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Glia. 2014 Sep;62(9):1513-29. doi: 10.1002/glia.22697. Epub 2014 May 24.

A selective thyroid hormone β receptor agonist enhances human and rodent oligodendrocyte differentiation.

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  • 1Department of Neurology, Johns Hopkins University School of Medicine, Baltimore, Maryland.


Nerve conduction within the mammalian central nervous system is made efficient by oligodendrocyte-derived myelin. Historically, thyroid hormones have a well described role in regulating oligodendrocyte differentiation and myelination during development; however, it remains unclear which thyroid hormone receptors are required to drive these effects. This is a question with clinical relevance since nonspecific thyroid receptor stimulation can produce deleterious side-effects. Here we report that GC-1, a thyromimetic with selective thyroid receptor β action and a potentially limited side-effect profile, promotes in vitro oligodendrogenesis from both rodent and human oligodendrocyte progenitor cells. In addition, we used in vivo genetic fate tracing of oligodendrocyte progenitor cells via PDGFαR-CreER;Rosa26-eYFP double-transgenic mice to examine the effect of GC-1 on cellular fate and find that treatment with GC-1 during developmental myelination promotes oligodendrogenesis within the corpus callosum, occipital cortex and optic nerve. GC-1 was also observed to enhance the expression of the myelin proteins MBP, CNP and MAG within the same regions. These results indicate that a β receptor selective thyromimetic can enhance oligodendrocyte differentiation in vitro and during developmental myelination in vivo and warrants further study as a therapeutic agent for demyelinating models. GLIA 2014;62:1513-1529.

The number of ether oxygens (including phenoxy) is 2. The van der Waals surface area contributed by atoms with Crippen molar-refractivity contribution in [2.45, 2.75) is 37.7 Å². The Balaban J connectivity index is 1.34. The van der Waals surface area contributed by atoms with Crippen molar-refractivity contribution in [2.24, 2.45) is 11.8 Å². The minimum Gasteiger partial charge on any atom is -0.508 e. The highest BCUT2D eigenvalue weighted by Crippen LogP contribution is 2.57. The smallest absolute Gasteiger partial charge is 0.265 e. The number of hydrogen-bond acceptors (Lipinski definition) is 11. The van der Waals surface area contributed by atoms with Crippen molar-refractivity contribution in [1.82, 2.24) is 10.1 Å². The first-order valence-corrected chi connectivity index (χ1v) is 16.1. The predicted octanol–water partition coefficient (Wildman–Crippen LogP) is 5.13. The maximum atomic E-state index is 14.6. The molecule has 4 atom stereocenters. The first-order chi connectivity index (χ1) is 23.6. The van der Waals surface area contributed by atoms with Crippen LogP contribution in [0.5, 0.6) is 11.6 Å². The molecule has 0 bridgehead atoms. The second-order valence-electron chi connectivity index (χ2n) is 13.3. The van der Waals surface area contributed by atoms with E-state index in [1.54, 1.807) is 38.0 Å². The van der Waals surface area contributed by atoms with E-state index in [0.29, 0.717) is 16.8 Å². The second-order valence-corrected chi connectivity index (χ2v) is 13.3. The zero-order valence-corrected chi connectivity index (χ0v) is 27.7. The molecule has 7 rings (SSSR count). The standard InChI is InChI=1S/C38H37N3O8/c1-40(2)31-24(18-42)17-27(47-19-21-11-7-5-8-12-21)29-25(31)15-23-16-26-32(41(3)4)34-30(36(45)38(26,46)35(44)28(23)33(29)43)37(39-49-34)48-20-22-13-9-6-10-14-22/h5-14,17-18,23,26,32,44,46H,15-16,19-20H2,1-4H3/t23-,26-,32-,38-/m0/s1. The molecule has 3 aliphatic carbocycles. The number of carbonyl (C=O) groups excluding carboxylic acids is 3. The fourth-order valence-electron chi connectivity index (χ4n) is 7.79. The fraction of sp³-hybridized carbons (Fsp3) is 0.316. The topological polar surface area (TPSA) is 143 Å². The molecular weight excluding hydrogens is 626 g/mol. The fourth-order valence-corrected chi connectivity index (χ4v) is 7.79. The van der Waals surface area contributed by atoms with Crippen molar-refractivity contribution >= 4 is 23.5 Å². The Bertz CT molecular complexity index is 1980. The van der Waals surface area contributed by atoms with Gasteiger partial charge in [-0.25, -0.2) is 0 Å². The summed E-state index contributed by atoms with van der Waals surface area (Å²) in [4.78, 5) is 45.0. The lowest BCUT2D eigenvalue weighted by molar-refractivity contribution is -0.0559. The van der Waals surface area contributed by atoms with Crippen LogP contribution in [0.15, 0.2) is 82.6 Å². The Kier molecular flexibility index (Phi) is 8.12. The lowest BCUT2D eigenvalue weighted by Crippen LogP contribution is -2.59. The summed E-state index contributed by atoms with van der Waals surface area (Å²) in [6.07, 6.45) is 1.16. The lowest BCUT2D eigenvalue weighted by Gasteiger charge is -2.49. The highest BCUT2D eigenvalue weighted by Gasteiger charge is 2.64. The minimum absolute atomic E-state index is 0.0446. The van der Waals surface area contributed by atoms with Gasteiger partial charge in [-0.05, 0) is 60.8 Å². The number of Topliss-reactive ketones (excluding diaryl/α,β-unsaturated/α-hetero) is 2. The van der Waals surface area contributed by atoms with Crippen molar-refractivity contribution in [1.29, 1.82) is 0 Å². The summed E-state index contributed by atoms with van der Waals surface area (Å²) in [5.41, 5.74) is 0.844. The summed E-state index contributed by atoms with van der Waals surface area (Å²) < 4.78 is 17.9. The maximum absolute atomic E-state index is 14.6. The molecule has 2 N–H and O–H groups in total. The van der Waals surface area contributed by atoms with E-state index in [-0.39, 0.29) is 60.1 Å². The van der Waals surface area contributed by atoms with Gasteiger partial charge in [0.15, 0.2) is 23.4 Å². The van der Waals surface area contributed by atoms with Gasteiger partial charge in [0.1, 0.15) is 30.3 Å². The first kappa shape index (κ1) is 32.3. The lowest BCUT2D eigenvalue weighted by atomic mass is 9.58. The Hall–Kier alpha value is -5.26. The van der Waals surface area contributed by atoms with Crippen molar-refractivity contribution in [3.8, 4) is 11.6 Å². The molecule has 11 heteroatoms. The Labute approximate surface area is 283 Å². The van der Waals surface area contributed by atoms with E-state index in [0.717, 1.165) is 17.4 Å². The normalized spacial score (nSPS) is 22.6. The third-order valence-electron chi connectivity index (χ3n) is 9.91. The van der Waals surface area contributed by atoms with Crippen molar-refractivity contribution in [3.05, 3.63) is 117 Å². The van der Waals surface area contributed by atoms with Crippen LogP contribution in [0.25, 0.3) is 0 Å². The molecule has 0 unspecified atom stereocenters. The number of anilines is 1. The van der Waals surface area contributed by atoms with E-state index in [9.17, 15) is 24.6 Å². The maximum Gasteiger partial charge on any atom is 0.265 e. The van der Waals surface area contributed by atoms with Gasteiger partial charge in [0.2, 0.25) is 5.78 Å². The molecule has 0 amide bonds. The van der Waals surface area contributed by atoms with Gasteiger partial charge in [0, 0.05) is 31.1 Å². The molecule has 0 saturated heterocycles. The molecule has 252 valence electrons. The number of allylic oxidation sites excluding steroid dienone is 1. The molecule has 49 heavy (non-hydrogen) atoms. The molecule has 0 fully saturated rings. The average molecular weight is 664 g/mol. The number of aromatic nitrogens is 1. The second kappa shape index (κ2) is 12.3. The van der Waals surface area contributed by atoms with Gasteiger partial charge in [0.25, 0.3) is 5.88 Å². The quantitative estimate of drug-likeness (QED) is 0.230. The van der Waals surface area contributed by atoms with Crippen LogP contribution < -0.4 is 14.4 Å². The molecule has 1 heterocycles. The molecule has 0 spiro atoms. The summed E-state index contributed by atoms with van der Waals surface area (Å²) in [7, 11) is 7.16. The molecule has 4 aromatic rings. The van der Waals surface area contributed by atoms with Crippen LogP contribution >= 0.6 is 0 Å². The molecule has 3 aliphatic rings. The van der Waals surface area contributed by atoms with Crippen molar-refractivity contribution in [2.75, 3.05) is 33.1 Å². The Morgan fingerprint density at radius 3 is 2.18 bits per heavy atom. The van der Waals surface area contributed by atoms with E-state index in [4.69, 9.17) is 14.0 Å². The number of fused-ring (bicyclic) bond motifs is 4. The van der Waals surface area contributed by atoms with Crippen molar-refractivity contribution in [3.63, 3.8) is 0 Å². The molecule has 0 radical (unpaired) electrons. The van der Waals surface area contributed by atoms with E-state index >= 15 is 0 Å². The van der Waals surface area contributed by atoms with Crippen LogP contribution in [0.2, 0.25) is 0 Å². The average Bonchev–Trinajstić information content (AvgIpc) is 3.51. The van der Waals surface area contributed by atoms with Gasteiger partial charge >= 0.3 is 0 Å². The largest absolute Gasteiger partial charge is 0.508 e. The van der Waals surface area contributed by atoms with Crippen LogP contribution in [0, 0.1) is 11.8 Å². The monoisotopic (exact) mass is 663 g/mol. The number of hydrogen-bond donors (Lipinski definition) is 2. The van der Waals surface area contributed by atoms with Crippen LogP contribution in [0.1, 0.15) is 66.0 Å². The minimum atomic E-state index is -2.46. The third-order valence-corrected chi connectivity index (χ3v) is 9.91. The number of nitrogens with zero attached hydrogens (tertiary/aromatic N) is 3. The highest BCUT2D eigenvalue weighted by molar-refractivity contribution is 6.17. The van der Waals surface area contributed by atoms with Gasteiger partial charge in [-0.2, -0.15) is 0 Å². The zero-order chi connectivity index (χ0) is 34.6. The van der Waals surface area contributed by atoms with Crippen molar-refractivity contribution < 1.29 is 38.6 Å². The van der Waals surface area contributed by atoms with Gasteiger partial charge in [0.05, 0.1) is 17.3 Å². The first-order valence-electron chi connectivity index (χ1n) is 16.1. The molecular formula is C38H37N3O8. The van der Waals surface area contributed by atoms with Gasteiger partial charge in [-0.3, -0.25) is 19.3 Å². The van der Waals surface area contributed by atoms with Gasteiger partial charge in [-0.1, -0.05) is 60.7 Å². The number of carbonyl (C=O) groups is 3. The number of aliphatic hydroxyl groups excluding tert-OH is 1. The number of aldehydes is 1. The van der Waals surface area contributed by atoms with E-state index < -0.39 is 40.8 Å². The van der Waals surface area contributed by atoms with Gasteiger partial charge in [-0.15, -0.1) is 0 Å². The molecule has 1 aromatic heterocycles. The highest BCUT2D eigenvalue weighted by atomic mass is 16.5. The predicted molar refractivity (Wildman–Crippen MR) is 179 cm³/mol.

© 2014 Wiley Periodicals, Inc.


GC-1; myelination; oligodendrocytes; thyroid hormone

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[Available on 2015/9/1]
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